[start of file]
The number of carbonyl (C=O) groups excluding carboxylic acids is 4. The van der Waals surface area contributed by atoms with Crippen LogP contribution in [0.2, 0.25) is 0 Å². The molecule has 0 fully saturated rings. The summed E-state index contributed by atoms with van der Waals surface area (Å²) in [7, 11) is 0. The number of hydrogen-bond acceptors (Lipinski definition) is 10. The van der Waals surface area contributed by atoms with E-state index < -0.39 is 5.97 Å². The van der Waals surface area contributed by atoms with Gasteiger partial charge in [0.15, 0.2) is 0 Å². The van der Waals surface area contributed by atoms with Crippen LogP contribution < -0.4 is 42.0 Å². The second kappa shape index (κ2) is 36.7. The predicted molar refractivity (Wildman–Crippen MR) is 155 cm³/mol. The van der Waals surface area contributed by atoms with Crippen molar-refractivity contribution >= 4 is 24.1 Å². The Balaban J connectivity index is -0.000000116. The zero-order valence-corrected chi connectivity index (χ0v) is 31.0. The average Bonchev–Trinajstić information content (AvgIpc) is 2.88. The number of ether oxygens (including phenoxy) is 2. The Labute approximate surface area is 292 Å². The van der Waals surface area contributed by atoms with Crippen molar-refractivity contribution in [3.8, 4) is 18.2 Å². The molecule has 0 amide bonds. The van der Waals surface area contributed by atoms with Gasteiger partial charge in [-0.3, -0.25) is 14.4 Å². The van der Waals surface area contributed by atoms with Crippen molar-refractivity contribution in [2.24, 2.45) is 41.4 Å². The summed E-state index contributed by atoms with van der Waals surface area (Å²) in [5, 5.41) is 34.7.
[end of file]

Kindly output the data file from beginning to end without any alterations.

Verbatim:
The number of carbonyl (C=O) groups excluding carboxylic acids is 4. The van der Waals surface area contributed by atoms with Crippen LogP contribution in [0.2, 0.25) is 0 Å². The molecule has 0 fully saturated rings. The summed E-state index contributed by atoms with van der Waals surface area (Å²) in [7, 11) is 0. The number of hydrogen-bond acceptors (Lipinski definition) is 10. The van der Waals surface area contributed by atoms with E-state index < -0.39 is 5.97 Å². The van der Waals surface area contributed by atoms with Gasteiger partial charge in [0.15, 0.2) is 0 Å². The van der Waals surface area contributed by atoms with Crippen LogP contribution < -0.4 is 42.0 Å². The second kappa shape index (κ2) is 36.7. The predicted molar refractivity (Wildman–Crippen MR) is 155 cm³/mol. The van der Waals surface area contributed by atoms with Crippen molar-refractivity contribution >= 4 is 24.1 Å². The Balaban J connectivity index is -0.000000116. The zero-order valence-corrected chi connectivity index (χ0v) is 31.0. The average Bonchev–Trinajstić information content (AvgIpc) is 2.88. The number of ether oxygens (including phenoxy) is 2. The Labute approximate surface area is 292 Å². The van der Waals surface area contributed by atoms with Crippen molar-refractivity contribution in [3.8, 4) is 18.2 Å². The molecule has 0 amide bonds. The van der Waals surface area contributed by atoms with Gasteiger partial charge in [-0.3, -0.25) is 14.4 Å². The van der Waals surface area contributed by atoms with Crippen molar-refractivity contribution in [2.24, 2.45) is 41.4 Å². The summed E-state index contributed by atoms with van der Waals surface area (Å²) in [5, 5.41) is 34.7.